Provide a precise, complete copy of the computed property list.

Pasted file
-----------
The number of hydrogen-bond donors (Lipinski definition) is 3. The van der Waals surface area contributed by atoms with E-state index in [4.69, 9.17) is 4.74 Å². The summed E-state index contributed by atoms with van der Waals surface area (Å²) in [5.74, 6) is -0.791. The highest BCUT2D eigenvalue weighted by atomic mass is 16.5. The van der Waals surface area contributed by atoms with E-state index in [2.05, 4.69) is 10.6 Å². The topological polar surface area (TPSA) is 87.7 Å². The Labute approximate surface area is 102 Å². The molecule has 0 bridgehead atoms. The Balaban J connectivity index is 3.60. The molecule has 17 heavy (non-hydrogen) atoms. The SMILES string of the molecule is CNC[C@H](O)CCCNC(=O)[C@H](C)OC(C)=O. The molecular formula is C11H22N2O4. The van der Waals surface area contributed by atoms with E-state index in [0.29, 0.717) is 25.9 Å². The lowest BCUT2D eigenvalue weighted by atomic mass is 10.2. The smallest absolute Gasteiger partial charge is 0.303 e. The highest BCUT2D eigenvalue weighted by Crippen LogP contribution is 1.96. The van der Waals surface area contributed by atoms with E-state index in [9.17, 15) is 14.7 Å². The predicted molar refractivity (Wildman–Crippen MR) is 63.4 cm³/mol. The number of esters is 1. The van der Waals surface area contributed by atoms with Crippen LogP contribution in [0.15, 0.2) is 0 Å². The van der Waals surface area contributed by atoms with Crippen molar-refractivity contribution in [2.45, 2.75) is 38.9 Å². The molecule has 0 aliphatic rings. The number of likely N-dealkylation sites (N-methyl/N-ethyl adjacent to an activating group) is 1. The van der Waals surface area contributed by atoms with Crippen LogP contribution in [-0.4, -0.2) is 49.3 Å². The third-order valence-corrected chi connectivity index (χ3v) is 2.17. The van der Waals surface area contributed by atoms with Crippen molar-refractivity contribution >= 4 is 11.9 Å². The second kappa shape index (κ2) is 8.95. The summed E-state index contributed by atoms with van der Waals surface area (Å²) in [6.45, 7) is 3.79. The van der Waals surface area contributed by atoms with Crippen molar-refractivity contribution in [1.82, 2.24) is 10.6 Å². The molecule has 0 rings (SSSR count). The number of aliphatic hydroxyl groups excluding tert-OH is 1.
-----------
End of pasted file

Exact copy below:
The number of hydrogen-bond donors (Lipinski definition) is 3. The van der Waals surface area contributed by atoms with E-state index in [4.69, 9.17) is 4.74 Å². The summed E-state index contributed by atoms with van der Waals surface area (Å²) in [5.74, 6) is -0.791. The highest BCUT2D eigenvalue weighted by atomic mass is 16.5. The van der Waals surface area contributed by atoms with E-state index in [2.05, 4.69) is 10.6 Å². The topological polar surface area (TPSA) is 87.7 Å². The Labute approximate surface area is 102 Å². The molecule has 0 bridgehead atoms. The Balaban J connectivity index is 3.60. The molecule has 17 heavy (non-hydrogen) atoms. The SMILES string of the molecule is CNC[C@H](O)CCCNC(=O)[C@H](C)OC(C)=O. The molecular formula is C11H22N2O4. The van der Waals surface area contributed by atoms with E-state index in [0.29, 0.717) is 25.9 Å². The lowest BCUT2D eigenvalue weighted by atomic mass is 10.2. The smallest absolute Gasteiger partial charge is 0.303 e. The highest BCUT2D eigenvalue weighted by Crippen LogP contribution is 1.96. The van der Waals surface area contributed by atoms with E-state index in [9.17, 15) is 14.7 Å². The predicted molar refractivity (Wildman–Crippen MR) is 63.4 cm³/mol. The number of esters is 1. The van der Waals surface area contributed by atoms with Crippen LogP contribution in [0.15, 0.2) is 0 Å². The van der Waals surface area contributed by atoms with Crippen molar-refractivity contribution in [2.45, 2.75) is 38.9 Å². The molecule has 0 aliphatic rings. The number of likely N-dealkylation sites (N-methyl/N-ethyl adjacent to an activating group) is 1. The van der Waals surface area contributed by atoms with Crippen LogP contribution in [-0.4, -0.2) is 49.3 Å². The third-order valence-corrected chi connectivity index (χ3v) is 2.17. The van der Waals surface area contributed by atoms with Crippen molar-refractivity contribution >= 4 is 11.9 Å². The second kappa shape index (κ2) is 8.95. The summed E-state index contributed by atoms with van der Waals surface area (Å²) in [6.45, 7) is 3.79. The van der Waals surface area contributed by atoms with Crippen molar-refractivity contribution in [1.82, 2.24) is 10.6 Å². The molecule has 0 rings (SSSR count). The number of aliphatic hydroxyl groups excluding tert-OH is 1.